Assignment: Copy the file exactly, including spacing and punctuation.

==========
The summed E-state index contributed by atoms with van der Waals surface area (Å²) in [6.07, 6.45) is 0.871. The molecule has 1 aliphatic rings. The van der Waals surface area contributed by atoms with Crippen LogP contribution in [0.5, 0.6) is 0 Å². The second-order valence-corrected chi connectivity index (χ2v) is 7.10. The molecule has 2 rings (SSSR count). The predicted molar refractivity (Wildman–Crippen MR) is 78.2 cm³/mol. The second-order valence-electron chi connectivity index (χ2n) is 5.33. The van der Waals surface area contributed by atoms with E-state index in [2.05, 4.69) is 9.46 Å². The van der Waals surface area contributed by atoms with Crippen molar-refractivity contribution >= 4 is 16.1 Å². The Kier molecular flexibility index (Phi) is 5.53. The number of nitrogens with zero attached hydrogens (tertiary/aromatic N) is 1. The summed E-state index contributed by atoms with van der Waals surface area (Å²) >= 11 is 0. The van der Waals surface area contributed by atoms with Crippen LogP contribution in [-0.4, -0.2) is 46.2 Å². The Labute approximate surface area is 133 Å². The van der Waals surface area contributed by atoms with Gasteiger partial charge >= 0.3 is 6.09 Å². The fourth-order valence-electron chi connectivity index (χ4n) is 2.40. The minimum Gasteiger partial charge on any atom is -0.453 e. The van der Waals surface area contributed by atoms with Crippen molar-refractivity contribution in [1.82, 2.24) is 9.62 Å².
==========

The summed E-state index contributed by atoms with van der Waals surface area (Å²) in [6.07, 6.45) is 0.871. The molecule has 1 aliphatic rings. The van der Waals surface area contributed by atoms with Crippen LogP contribution in [0.5, 0.6) is 0 Å². The second-order valence-corrected chi connectivity index (χ2v) is 7.10. The molecule has 2 rings (SSSR count). The predicted molar refractivity (Wildman–Crippen MR) is 78.2 cm³/mol. The second-order valence-electron chi connectivity index (χ2n) is 5.33. The van der Waals surface area contributed by atoms with E-state index in [2.05, 4.69) is 9.46 Å². The van der Waals surface area contributed by atoms with Crippen molar-refractivity contribution >= 4 is 16.1 Å². The Kier molecular flexibility index (Phi) is 5.53. The number of nitrogens with zero attached hydrogens (tertiary/aromatic N) is 1. The summed E-state index contributed by atoms with van der Waals surface area (Å²) >= 11 is 0. The van der Waals surface area contributed by atoms with Crippen LogP contribution in [-0.4, -0.2) is 46.2 Å². The Labute approximate surface area is 133 Å². The van der Waals surface area contributed by atoms with Gasteiger partial charge >= 0.3 is 6.09 Å². The fourth-order valence-electron chi connectivity index (χ4n) is 2.40. The minimum Gasteiger partial charge on any atom is -0.453 e. The van der Waals surface area contributed by atoms with Crippen molar-refractivity contribution in [1.82, 2.24) is 9.62 Å².